As the NBA free agency period kicks off this weekend, the Brooklyn Nets have everything a team could want.
They’ve finally escaped the swamps of Newark and are opening the pristine new Barclays Center in Boerum Hill. They have a stylish new logo and new jerseys and a new fan base that’s distinctly New York without being patently Manhattan.
They have a flashy billionaire owner in Mikhail Prokhorov, a funny, charismatic figure who isn’t afraid to spend and spend and spend some more when he’s not busy running for Russian office.
They also have a popular minority owner you may have heard of. His name is Jay-Z. He could regularly be found sitting courtside at the Prudential Center, hobnobbing with players from both benches before games. He’ll be around even more at their new digs.
The only thing they don’t have is a star player — or any players, for that matter — and if that issue isn’t resolved soon and the Nets’ empty lockers aren’t filled with top-tier talent, their Brooklyn housewarming party could quickly become a pretty blasé affair.
Brooklyn’s original grand plan was simple enough: The Nets wanted Orlando Magic center Dwight Howard and Howard wanted them. Howard was expected to force his way into a trade to the Nets last season, or come as a free agent this summer, making pending free agent Deron Williams’ decision to stay with the Nets little more than a foregone conclusion.
With the All-Star tandem of Howard and Williams as the league’s most formidable point guard-center combo, Brooklyn would have had the ultimate nucleus to build around, creating a team and an atmosphere that would have immediately competed with Miami and Chicago for the Eastern Conference’s top billing.
Instead, Howard flaked at the last minute and decided to stay in Orlando one more year, rendering the whole blueprint useless. And in the time it’s taken for the star big man to change course once again — because it’s become abundantly clear he still wants out of Orlando — all of the pieces the Nets could have potentially used to acquire Howard are now off the table.
Once flush with assets, the Nets have five players under contract as of 12:01 a.m. Sunday: point guard Jordan Farmar, shooting guards MarShon Brooks and Anthony Morrow, power forward Jordan Williams and center Johan Petro. And with all due respect, those guys aren’t putting fans in seats or convincing new Magic GM Rob Hennigan that they’re worth his team’s biggest star.
Gerald Wallace appears set to re-up for four years and $40 million next week, but where is everyone else? Deron Williams is an unrestricted free agent after opting out of the last year of his deal, as is Kris Humphries, the former Kardashian beau who had the most productive season of his career last year as a full-time starter in his second full season in Newark.
Additionally, Brook Lopez, who played in just five games last year because of foot and ankle injuries, is a restricted free agent this summer and has been tendered a qualifying offer, but there’s no guarantee the Nets will match any other offers the big man might receive.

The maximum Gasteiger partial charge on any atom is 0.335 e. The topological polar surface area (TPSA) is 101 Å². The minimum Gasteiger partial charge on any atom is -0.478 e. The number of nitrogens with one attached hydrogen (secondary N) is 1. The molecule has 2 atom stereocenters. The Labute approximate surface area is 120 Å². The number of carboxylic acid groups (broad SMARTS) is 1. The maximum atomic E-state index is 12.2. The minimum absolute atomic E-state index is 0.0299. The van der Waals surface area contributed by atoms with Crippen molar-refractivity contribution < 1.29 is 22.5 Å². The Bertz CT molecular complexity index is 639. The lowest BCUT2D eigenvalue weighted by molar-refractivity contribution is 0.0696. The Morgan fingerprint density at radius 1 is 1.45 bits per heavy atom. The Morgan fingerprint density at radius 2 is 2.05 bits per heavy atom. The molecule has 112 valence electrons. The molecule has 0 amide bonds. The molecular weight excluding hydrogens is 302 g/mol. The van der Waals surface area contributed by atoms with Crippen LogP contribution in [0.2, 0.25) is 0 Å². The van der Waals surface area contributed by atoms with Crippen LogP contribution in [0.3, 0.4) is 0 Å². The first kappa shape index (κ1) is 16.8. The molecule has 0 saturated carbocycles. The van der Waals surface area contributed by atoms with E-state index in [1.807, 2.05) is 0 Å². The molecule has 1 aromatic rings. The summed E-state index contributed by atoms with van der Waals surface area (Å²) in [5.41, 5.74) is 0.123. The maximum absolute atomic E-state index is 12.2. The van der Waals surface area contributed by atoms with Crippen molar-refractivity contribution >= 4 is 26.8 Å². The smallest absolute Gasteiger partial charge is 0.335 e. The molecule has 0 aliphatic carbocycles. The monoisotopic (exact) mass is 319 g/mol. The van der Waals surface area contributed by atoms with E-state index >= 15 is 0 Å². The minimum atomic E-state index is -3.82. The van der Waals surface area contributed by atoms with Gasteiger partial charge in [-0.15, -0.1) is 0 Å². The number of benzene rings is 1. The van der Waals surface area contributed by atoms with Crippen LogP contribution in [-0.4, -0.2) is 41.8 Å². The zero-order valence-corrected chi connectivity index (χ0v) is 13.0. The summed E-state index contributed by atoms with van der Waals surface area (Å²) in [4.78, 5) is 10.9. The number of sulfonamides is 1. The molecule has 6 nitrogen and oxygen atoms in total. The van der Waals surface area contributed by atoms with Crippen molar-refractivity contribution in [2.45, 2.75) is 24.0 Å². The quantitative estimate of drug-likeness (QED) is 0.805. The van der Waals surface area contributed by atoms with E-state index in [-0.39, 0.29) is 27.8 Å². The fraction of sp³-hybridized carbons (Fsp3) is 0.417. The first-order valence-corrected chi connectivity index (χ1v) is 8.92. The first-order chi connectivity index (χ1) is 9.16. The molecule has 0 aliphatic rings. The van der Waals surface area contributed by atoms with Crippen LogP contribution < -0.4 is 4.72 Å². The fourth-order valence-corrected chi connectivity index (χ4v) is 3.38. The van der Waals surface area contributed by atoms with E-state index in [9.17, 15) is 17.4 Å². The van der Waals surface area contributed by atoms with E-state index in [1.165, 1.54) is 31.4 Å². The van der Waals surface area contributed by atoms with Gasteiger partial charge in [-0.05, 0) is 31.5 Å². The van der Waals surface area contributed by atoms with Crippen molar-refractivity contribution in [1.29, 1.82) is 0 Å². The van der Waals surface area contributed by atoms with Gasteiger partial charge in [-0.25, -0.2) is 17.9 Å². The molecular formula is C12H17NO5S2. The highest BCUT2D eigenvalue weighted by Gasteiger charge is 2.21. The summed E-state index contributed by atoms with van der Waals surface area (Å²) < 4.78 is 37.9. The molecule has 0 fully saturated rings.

As for new talent via the draft, Brooklyn struck out there, too. When the Nets acquired Wallace just before the trade deadline — a move they only made after it became clear Howard wasn’t coming — he came at the expense of a lottery pick, which Portland eventually used to draft Weber State point guard Damian Lillard at No. 6 overall.
Brooklyn did leave Thursday night’s draft in its old arena with three new players in Tyshawn Taylor, Tornike Shengelia and Ilkan Karaman, but the latter two are international projects who are expected to stay overseas as they continue to develop, and Taylor’s impact, if he makes the team at all, will be marginal.
So now, as a result of Howard’s waffling and their own bad dealings, the Nets find themselves with somewhere in the neighborhood of $40 million to spend and no guarantees that any star will take their money.
The D-Will-meets-D-12 dream is still a possibility, and executing that haul should still be the priority, at least for the time being. But whereas Howard was the key to making it a reality in March, Williams is now the player on whom the onus rests.
Williams is said to be considering Brooklyn and his hometown Dallas for his next destination, and if he doesn’t re-sign with the Nets, their hopes of landing Howard, however slim to begin with, will be irreversibly dashed. So with Williams the biggest and most important piece of the puzzle, the Nets are treating him as such.
On Williams’ 28th birthday Tuesday, the team sent a portable billboard to his front door, which read “Happy Birthday Deron, from your Brooklyn family,” and Nets coach Avery Johnson reportedly attended an intimate birthday party later that night.
Williams has also continued to work out at the Nets’ practice facility in East Rutherford, N.J., seemingly another good sign for the team going forward.
But general manager Billy King understands the fluidity of the situation, and he’s not getting ahead of himself with regard to Williams’ future, which should be decided sometime this week.
“At the end of the day he’s going to play here or someplace else,” King told reporters before the draft. “I think we’ve done everything, prepared everything, we’ve got a great building. So everything is mapped out. He sees what we have, he sees what (the Mavericks) have, and he’s got to make a decision.”
The Nets will fill out their roster one way or another by the time the season starts, but should Williams ultimately decide to stay, Brooklyn will find that the door to a host of other free-agent possibilities — or another run at Howard — is wide open.
Otherwise, the Nets will end up kicking off the Brooklyn era with an endless supply of selling points, an unambitious and unappealing roster, an empty new arena and as little hope for the future as they had in New Jersey.